Jean

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Thanks, Jean. I think that is what I'm wanting to hear :) Did you keep meticulous records anyway?

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We did have some difficulty. My oldest applied to three private colleges who accepted her as a homeschooler and did not ask for an accredited diploma - just her transcript and SAT scores. One was a Christian college - no problem. One was a large private universtiy - no problem and they accepted her to an Honors program with a nice scholarship - not mentioning that to be boastful but to show that they really looked at her transcript, SAT scores and essay and did not care about a diploma.

 

As the third school was unfamiliar with homeschooling *and* my daughter was applying for the Honors program with a full scholarship (still keeping our fingers crossed!), I added copies of the syllabus we send the school district every summer. I also let then know that our school district can provide a letter that states our daughter has finished her home school program in accordance with NY State Law (we'll get that letter in June). These things made that particular admissions office happy, though I don't think they would not have accepted her without them - I am just hoping for Honors/full scholarship and every little bit helps!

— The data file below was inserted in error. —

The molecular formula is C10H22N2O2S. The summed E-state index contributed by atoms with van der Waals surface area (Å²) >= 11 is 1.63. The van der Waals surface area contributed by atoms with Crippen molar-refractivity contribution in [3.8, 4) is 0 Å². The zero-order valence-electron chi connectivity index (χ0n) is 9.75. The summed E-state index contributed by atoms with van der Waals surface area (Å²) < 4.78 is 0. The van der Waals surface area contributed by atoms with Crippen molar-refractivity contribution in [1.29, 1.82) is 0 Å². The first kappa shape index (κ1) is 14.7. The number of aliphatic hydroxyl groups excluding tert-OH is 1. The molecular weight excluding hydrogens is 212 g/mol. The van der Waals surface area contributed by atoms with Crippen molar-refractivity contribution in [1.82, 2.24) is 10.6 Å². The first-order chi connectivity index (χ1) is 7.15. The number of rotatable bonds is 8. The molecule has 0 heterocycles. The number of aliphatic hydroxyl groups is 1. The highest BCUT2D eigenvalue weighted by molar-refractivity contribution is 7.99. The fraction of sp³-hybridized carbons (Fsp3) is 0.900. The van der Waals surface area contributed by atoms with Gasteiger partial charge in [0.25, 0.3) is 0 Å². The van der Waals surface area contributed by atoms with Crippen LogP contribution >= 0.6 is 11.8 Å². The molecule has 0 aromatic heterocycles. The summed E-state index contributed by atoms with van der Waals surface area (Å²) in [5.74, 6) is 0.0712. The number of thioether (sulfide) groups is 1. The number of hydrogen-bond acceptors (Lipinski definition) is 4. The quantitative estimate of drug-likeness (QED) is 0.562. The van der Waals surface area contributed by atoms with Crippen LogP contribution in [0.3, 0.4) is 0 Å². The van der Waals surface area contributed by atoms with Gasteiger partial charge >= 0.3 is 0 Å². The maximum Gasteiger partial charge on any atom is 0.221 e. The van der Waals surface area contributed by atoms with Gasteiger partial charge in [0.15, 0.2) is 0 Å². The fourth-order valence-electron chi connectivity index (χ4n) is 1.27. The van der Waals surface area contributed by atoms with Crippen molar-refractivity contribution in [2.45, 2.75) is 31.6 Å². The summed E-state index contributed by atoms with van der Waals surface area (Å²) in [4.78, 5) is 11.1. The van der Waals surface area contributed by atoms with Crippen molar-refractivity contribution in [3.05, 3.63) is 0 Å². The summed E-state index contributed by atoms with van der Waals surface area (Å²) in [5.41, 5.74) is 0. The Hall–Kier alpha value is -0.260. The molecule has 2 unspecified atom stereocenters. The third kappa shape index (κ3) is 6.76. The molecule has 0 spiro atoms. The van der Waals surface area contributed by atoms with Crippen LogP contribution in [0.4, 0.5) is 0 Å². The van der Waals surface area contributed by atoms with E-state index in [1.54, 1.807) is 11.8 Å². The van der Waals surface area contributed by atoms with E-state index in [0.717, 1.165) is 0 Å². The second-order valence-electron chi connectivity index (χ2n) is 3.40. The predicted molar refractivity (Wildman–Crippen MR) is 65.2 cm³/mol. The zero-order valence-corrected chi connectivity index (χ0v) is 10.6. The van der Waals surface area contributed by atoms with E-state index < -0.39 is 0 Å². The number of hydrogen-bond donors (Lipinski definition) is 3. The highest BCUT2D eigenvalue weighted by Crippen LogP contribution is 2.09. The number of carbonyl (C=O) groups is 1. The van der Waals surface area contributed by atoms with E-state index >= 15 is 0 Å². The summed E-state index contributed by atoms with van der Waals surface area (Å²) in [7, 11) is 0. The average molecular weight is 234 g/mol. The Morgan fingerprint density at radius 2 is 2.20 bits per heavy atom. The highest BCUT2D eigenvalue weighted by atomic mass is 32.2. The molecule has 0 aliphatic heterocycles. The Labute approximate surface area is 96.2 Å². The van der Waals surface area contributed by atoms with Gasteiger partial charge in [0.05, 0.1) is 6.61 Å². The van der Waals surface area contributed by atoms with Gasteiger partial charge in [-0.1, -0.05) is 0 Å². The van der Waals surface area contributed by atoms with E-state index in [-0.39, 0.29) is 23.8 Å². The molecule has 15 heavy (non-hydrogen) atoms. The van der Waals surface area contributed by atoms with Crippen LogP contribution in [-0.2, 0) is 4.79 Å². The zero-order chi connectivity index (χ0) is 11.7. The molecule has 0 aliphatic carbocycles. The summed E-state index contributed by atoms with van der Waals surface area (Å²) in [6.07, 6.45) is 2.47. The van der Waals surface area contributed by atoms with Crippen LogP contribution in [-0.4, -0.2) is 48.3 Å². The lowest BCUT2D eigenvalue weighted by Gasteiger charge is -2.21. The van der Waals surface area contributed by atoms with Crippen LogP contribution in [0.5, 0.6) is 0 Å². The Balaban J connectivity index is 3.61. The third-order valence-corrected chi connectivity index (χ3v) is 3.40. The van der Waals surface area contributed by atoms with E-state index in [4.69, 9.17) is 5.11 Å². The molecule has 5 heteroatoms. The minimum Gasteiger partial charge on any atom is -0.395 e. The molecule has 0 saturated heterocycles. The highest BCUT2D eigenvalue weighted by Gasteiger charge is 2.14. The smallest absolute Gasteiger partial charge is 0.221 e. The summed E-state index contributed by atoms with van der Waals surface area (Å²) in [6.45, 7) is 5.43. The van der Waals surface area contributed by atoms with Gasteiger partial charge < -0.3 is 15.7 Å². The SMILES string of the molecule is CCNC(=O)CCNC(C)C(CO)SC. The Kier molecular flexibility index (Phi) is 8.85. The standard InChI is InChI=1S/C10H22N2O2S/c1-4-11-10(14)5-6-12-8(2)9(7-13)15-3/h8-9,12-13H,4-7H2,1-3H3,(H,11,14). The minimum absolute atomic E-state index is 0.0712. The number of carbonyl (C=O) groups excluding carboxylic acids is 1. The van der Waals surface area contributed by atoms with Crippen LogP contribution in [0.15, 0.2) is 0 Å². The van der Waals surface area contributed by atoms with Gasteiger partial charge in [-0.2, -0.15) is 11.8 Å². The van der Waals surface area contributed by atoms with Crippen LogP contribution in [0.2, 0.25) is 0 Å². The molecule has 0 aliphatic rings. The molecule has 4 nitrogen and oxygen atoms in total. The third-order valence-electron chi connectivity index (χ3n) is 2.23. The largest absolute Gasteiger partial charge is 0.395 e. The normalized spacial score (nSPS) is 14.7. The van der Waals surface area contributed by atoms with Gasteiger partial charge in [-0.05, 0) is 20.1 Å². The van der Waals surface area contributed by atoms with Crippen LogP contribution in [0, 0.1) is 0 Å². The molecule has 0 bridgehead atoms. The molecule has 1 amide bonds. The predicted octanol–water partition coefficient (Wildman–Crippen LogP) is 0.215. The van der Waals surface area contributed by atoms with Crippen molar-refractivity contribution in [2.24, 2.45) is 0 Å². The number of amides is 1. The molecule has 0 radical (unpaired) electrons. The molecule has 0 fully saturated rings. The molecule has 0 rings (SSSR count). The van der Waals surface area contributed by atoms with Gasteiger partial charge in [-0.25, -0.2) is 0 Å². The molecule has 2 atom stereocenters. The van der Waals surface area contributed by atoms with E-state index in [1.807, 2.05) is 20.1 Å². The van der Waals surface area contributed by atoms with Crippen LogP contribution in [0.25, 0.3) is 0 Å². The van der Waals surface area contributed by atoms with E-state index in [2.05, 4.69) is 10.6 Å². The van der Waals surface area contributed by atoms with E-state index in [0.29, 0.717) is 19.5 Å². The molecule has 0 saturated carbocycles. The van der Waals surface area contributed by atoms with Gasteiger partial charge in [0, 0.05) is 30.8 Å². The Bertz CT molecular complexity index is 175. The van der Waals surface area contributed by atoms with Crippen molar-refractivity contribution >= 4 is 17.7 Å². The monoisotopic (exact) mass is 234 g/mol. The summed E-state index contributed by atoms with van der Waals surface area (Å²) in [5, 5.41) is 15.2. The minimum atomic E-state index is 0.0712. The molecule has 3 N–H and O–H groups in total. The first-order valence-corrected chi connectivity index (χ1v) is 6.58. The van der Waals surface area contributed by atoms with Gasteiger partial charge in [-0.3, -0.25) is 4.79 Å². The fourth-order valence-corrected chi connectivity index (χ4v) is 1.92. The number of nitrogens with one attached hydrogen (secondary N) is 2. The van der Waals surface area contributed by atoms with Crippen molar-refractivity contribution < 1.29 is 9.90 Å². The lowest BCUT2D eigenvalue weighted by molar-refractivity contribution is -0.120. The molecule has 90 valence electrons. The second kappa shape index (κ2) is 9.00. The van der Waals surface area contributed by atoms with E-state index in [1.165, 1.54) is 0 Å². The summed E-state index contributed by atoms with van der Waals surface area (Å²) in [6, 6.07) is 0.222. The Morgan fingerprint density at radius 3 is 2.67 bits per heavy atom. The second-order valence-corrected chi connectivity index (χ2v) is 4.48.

But. NY State Law requires that every student admitted to the State or (NY)City Universities have an accredited diploma, period. They have also turned down students from an unaccredited Christian School here in Brooklyn! They tell all homeschoolers (and kids from that school!) to get a GED.

 

The Honors programs at Brooklyn College (part of the NY City University) not only required a GED from my daughter, they required the results as a part of her application. So my daughter took the GED (oh, it was so hard for me to have her do it!!) last fall so she could apply to this program. I really hated having her do it but....this college is only 15m. from our home, good core curriculum, attractive Honors programs with a lot of full scholarships available, inexpensive even if she does not get a scholarship. Plus, the campus is really lovely - they filmed several episodes of Fringe there! And she has several friends there and well....it has not been what I wanted for her but I did not want to tell her not to apply to a program that appealed to her because of my pride, kwim?

 

As she is finishing her 12th grade work she will still be able to say that she finished her homeschool work independent of the GED. I will be getting that letter form the school district for my own records and I think of her as graduating this spring - the GED was just a hoop to jump through.

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Debbie - I should just have said that it depends on the college and to take a look at several before you make a decision...you don't live in NY so none of that even applied to your situation. I got a little carried away :rolleyes: